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A price squeeze occurs when a vertically integrated firm "squeezes' a rival's margins between a high wholesale price for an essential input sold to the rival, and a low output price to consumers for whom the two firms compete. Price squeezes have been a recognized but controversial antitrust violation for two-thirds of a century. We examine the law and economics of the price squeeze, beginning with Judge Hand's famous discussion in the Alcoa case in 1945. While Alcoa has been widely portrayed as creating a "fairness" or "fair profit" test for unlawful price squeezes, Judge Hand actually adopted a cost-based test, although a somewhat different one than most courts and scholars would adopt today. We conclude that strictly cost-based predatory pricing tests such as the one the Supreme Court developed in its 1993 Brooke Group decision are not appropriate to the concerns being raised in a price squeeze. We also consider several efficiency explanations, the importance of joint costs, situations in which the dominant firm uses a squeeze to appropriate the fixed cost portion of the rival's investment, as well as those where the shared input is a fixed rather than variable cost for the rival. Ultimately, we find little room for antitrust liability except in one circumstance: where a squeeze is used to restrain the rival's vertical integration into the monopolized market.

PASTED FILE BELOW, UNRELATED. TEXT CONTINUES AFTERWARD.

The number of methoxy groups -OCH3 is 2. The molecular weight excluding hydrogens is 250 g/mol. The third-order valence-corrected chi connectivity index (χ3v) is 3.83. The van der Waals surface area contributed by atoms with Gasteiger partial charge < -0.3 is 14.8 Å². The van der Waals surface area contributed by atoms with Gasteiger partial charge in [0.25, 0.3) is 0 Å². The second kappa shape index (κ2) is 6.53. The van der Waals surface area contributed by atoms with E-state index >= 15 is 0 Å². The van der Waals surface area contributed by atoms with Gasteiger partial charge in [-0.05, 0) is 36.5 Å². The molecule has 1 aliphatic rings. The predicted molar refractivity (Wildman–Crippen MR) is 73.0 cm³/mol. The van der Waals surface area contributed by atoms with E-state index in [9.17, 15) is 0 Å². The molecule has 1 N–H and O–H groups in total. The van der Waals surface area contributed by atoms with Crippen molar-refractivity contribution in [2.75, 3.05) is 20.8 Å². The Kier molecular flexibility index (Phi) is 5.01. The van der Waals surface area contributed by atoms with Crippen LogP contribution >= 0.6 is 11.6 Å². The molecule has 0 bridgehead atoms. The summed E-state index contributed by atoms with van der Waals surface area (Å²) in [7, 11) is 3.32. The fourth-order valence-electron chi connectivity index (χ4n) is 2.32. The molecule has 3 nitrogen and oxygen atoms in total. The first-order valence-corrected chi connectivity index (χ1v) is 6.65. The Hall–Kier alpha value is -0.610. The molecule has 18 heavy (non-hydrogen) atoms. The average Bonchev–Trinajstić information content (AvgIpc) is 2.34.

Antitrust, Monopoly, Sherman Act, Price Squeeze, Predatory Pricing, Linkline

Publication Citation

51 Ariz. L. Rev. 273 (2009)